5. Then, pull the yarn through the bottom bump on the right side which is one ridge above.

    going through a bottom bump on the left side one ridge above

    Click on the link, if you don't know how to count rows in garter stitch.
  6. Pull your tapestry needle through the top bump on the right side, also one ridge above.
    going through a top bump on the edge of the right side once again
  7. Repeat steps 5+6 until you finished the seam.
    continuing seaming garter stitch with the mattress stitch
    Give the tail a gentle tug every inch or so to close the seam. Don't pull too tightly, though. This might pucker/cinch the fabric too much.
    joining knitted pieces in garter stitch together with the mattress stitch and someone pulling on the tail to close the seam


If you want to seam together larger projects, consider pinning them together lightly, so they don't move too much as you sew. You can also use your fingers to pin a smaller project together.

holding the two parts you want to sew together between three fingers to make the seaming easier

Also, make sure that you always go in from left to right on the left side and from right to left on the right side. Otherwise, your seam will not look all that neat.

To close the gap at the very top of the seam, graft a knit stitch to create an invisible bridge joining the two bind-off edges together.

Here’s another close-up shot in case you have trouble identifying the two different bumps. It can be sometimes a bit hard, especially there at the edges. It often helps to look at the previous stitch. If that’s a top bump, then the next little distorted stitch has to be a bottom (and vice versa).

difference between top and bottom bump in garter stitch seaming

Further reads:

Anyway, that’s everything you need to know about seaming garter stitch. Comment below in case you still have any questions.

A step by step tutorial on how to seam garter stitch using the mattress stitch technique. It creates an almost invisible seam that lays flat, plus it's super easy to sew - even for beginners.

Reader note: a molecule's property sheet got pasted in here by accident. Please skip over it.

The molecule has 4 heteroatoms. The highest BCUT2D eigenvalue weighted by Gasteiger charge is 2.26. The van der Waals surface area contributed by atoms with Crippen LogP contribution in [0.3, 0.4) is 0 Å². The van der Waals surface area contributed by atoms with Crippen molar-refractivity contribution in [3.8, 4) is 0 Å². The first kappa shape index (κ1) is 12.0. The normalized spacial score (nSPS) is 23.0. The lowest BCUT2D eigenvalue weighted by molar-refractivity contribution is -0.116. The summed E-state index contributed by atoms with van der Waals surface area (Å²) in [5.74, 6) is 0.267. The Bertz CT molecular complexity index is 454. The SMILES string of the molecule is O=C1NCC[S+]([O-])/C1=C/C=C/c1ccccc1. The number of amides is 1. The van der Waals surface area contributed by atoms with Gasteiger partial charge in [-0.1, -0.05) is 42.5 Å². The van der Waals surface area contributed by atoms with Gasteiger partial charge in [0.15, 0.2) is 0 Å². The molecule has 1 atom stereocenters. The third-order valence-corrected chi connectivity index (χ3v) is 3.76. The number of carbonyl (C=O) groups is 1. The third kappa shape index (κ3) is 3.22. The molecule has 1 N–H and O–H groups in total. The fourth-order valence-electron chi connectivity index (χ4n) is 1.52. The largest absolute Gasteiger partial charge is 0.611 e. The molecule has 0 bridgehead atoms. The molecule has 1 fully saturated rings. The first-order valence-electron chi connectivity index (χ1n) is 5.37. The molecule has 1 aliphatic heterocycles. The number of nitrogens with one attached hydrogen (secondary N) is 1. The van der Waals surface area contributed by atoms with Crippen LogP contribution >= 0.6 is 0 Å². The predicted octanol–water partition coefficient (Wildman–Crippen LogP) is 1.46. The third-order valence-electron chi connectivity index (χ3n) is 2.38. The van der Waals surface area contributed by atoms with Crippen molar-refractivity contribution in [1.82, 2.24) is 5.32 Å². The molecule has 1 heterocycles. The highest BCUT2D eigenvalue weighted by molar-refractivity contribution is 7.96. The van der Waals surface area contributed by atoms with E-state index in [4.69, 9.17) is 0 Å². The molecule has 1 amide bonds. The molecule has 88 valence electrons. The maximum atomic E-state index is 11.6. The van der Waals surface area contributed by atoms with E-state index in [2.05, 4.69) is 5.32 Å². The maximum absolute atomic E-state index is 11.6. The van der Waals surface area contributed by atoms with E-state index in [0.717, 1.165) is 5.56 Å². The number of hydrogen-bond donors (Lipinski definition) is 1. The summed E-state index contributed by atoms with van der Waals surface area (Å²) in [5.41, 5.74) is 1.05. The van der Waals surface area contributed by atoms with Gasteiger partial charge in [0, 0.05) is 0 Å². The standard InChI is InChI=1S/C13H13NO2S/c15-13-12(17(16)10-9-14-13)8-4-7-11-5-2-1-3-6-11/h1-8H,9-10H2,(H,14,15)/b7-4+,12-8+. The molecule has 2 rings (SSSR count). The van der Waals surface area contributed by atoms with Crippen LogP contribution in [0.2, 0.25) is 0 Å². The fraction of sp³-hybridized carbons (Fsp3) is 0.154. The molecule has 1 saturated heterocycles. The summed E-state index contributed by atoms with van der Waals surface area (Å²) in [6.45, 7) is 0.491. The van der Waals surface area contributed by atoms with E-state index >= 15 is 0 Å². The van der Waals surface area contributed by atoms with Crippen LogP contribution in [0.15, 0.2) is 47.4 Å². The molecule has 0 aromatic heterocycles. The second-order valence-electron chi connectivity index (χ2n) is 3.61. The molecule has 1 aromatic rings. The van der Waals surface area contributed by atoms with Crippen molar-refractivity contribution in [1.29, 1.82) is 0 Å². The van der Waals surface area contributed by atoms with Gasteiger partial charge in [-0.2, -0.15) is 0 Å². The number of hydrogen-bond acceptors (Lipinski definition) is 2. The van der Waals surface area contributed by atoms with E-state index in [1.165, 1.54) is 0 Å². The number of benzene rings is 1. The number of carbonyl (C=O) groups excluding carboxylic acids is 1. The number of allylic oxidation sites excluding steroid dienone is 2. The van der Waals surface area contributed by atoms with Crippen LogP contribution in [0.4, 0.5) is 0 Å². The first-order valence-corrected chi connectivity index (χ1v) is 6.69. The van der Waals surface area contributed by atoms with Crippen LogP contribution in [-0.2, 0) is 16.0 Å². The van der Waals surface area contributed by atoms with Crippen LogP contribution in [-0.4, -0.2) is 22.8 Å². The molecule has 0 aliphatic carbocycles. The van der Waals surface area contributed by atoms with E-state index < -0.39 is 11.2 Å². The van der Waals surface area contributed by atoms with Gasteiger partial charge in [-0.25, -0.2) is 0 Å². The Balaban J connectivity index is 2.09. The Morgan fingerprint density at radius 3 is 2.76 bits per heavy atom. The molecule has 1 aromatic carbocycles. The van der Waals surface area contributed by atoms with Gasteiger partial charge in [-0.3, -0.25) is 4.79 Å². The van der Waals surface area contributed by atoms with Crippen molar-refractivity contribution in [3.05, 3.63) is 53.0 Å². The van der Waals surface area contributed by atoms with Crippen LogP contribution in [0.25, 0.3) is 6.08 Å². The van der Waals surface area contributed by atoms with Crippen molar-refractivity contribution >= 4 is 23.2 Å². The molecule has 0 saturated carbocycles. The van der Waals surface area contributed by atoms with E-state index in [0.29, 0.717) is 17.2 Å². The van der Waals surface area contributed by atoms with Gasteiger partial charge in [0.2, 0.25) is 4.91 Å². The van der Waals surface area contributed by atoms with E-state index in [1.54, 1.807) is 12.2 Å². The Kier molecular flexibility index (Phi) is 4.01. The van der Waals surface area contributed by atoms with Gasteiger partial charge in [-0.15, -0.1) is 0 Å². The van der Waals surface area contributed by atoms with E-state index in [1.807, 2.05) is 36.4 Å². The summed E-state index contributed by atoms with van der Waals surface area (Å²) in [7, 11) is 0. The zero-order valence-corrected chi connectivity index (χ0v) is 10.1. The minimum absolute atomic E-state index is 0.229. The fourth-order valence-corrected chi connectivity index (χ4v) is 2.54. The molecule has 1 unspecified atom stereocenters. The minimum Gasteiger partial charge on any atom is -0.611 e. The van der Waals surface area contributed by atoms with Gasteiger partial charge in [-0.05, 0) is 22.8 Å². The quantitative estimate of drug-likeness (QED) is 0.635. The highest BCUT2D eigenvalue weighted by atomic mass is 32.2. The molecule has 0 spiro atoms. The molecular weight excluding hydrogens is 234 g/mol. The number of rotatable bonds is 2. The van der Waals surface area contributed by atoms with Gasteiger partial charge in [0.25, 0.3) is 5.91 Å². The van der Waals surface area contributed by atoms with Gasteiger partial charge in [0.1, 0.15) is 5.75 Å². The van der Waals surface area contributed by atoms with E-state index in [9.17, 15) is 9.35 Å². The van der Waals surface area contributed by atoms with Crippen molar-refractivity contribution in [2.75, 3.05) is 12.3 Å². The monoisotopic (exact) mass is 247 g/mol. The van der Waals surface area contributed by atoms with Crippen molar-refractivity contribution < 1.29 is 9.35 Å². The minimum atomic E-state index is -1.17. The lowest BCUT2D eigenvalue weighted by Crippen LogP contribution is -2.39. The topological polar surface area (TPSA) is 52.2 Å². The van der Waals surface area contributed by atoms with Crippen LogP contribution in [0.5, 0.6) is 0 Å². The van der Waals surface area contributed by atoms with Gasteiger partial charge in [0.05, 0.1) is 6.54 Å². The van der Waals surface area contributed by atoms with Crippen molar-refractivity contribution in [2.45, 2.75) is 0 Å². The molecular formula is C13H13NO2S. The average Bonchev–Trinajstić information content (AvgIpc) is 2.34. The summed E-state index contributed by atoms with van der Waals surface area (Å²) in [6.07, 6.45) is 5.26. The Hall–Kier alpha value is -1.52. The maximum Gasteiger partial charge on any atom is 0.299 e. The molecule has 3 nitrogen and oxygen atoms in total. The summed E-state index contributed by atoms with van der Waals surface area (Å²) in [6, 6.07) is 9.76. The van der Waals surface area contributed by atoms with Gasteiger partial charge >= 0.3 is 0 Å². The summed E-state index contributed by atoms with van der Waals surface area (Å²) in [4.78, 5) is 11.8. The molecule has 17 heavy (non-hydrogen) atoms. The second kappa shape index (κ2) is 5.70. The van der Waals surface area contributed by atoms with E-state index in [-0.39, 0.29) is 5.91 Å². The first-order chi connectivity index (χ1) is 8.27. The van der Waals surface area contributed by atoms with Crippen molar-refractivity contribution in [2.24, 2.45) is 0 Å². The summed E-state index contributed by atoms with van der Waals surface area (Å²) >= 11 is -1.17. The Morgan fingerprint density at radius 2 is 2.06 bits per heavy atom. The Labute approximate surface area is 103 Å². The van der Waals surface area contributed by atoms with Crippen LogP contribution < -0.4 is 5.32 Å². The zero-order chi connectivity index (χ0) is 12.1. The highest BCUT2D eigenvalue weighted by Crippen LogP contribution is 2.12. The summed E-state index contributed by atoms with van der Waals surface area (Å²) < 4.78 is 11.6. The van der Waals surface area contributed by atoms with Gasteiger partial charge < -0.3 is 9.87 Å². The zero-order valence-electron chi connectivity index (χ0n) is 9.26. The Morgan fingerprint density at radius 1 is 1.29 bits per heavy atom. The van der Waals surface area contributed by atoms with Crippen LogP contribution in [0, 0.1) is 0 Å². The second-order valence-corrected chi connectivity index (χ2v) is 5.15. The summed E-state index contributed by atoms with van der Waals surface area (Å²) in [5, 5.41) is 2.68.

4 thoughts on “Seaming garter stitch for beginners”

  1. Hi Norman,
    I’m so glad I stumbled upon your blog. Best blog ever! Every question I have about knitting is answered here in your blog. Everything is clearly explained and your videos are very clear to understand. I love your free patterns, I can’t wait to knit one of them. Thanks again – from New Zealand 🙌

  2. I am finishing on a winter hat for my three-year-old Great Granddaughter. I sewed a seam together and I was very unhappy with the results, regardless of the care I took to do so. I found your site and LOVE it. Thank you so very, very much. This is the first time that I have used your Blog, but I WILL BE BACK.

    I will be using your site for my Go-To reference guide. Thank you so very much.

  3. Hi Norman, thank you so much for your blog! It has become my favourite knitting blog. You explain everything so nicely and I always feel happy after watching your videos! I was wondering if you could also explain how to seam seed stitch, so that the seam lays flat and the pattern continues seamlessly from one piece to another.

  4. I am trying to insert a sleeve into a jumper knitted in garter stitch. I am joining a vertical piece to a horizontal piece – so it’s different to what you’ve shown here (horizontal to horizontal) and much more difficult! Do you have any tips, videos to help? Thx.